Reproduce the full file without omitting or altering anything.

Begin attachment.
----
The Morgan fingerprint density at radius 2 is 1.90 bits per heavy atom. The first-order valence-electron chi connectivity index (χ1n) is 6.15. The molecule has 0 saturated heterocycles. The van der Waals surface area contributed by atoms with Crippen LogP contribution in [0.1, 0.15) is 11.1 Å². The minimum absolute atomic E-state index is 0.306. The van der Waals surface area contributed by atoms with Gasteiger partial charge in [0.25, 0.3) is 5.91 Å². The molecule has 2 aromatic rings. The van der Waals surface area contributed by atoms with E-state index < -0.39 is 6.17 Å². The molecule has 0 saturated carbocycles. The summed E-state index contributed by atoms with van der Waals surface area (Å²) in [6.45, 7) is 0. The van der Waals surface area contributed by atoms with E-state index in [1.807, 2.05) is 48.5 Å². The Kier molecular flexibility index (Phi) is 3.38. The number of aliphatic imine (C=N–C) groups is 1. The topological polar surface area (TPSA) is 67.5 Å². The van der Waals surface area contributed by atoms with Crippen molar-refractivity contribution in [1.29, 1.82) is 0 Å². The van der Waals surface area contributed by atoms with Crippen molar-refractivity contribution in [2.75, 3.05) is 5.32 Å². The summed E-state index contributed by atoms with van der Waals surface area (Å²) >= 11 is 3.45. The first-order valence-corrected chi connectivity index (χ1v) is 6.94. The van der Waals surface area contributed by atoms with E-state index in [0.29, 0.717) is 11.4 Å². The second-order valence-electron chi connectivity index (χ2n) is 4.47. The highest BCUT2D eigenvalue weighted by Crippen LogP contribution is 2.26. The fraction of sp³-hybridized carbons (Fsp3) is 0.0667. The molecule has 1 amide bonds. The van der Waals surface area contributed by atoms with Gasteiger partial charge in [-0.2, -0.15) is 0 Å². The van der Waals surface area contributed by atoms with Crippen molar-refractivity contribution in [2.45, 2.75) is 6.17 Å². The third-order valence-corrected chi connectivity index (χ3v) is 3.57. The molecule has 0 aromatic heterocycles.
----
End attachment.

The Morgan fingerprint density at radius 2 is 1.90 bits per heavy atom. The first-order valence-electron chi connectivity index (χ1n) is 6.15. The molecule has 0 saturated heterocycles. The van der Waals surface area contributed by atoms with Crippen LogP contribution in [0.1, 0.15) is 11.1 Å². The minimum absolute atomic E-state index is 0.306. The van der Waals surface area contributed by atoms with Gasteiger partial charge in [0.25, 0.3) is 5.91 Å². The molecule has 2 aromatic rings. The van der Waals surface area contributed by atoms with E-state index < -0.39 is 6.17 Å². The molecule has 0 saturated carbocycles. The summed E-state index contributed by atoms with van der Waals surface area (Å²) in [6.45, 7) is 0. The van der Waals surface area contributed by atoms with E-state index in [1.807, 2.05) is 48.5 Å². The Kier molecular flexibility index (Phi) is 3.38. The number of aliphatic imine (C=N–C) groups is 1. The topological polar surface area (TPSA) is 67.5 Å². The van der Waals surface area contributed by atoms with Crippen molar-refractivity contribution in [1.29, 1.82) is 0 Å². The van der Waals surface area contributed by atoms with Crippen molar-refractivity contribution in [2.75, 3.05) is 5.32 Å². The summed E-state index contributed by atoms with van der Waals surface area (Å²) >= 11 is 3.45. The first-order valence-corrected chi connectivity index (χ1v) is 6.94. The van der Waals surface area contributed by atoms with E-state index in [0.29, 0.717) is 11.4 Å². The second-order valence-electron chi connectivity index (χ2n) is 4.47. The highest BCUT2D eigenvalue weighted by Crippen LogP contribution is 2.26. The fraction of sp³-hybridized carbons (Fsp3) is 0.0667. The molecule has 1 amide bonds. The van der Waals surface area contributed by atoms with Gasteiger partial charge in [-0.2, -0.15) is 0 Å². The van der Waals surface area contributed by atoms with Crippen molar-refractivity contribution in [2.45, 2.75) is 6.17 Å². The third-order valence-corrected chi connectivity index (χ3v) is 3.57. The molecule has 0 aromatic heterocycles.